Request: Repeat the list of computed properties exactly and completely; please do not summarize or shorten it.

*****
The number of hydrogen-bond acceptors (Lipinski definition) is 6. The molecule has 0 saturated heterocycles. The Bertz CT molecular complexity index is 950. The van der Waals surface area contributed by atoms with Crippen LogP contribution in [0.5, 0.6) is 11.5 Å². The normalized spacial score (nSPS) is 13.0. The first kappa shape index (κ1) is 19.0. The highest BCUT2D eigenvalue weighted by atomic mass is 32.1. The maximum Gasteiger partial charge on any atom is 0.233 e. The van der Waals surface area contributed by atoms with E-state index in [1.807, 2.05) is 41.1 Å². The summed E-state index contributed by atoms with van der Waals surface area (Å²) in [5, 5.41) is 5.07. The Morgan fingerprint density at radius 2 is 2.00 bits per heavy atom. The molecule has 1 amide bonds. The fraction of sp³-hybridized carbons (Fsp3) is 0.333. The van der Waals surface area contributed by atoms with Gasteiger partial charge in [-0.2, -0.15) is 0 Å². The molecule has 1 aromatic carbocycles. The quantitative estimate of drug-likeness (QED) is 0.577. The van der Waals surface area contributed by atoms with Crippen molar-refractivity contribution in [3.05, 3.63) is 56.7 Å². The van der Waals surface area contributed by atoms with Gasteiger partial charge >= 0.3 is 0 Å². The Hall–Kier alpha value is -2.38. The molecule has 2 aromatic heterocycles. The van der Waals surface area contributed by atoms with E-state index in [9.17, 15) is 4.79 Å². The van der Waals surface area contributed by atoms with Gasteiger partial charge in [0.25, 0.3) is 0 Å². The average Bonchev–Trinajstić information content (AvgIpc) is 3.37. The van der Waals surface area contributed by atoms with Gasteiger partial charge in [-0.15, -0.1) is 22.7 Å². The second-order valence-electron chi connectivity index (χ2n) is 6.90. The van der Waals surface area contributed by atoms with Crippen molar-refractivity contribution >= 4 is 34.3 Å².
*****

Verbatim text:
The number of hydrogen-bond acceptors (Lipinski definition) is 6. The molecule has 0 saturated heterocycles. The Bertz CT molecular complexity index is 950. The van der Waals surface area contributed by atoms with Crippen LogP contribution in [0.5, 0.6) is 11.5 Å². The normalized spacial score (nSPS) is 13.0. The first kappa shape index (κ1) is 19.0. The highest BCUT2D eigenvalue weighted by atomic mass is 32.1. The maximum Gasteiger partial charge on any atom is 0.233 e. The van der Waals surface area contributed by atoms with E-state index in [1.807, 2.05) is 41.1 Å². The summed E-state index contributed by atoms with van der Waals surface area (Å²) in [5, 5.41) is 5.07. The Morgan fingerprint density at radius 2 is 2.00 bits per heavy atom. The molecule has 1 amide bonds. The fraction of sp³-hybridized carbons (Fsp3) is 0.333. The van der Waals surface area contributed by atoms with Gasteiger partial charge in [-0.2, -0.15) is 0 Å². The molecule has 1 aromatic carbocycles. The quantitative estimate of drug-likeness (QED) is 0.577. The van der Waals surface area contributed by atoms with Crippen molar-refractivity contribution in [3.05, 3.63) is 56.7 Å². The van der Waals surface area contributed by atoms with Gasteiger partial charge >= 0.3 is 0 Å². The Hall–Kier alpha value is -2.38. The molecule has 2 aromatic heterocycles. The van der Waals surface area contributed by atoms with E-state index in [9.17, 15) is 4.79 Å². The van der Waals surface area contributed by atoms with Gasteiger partial charge in [0.25, 0.3) is 0 Å². The average Bonchev–Trinajstić information content (AvgIpc) is 3.37. The van der Waals surface area contributed by atoms with Gasteiger partial charge in [-0.15, -0.1) is 22.7 Å². The second-order valence-electron chi connectivity index (χ2n) is 6.90. The van der Waals surface area contributed by atoms with Crippen molar-refractivity contribution >= 4 is 34.3 Å².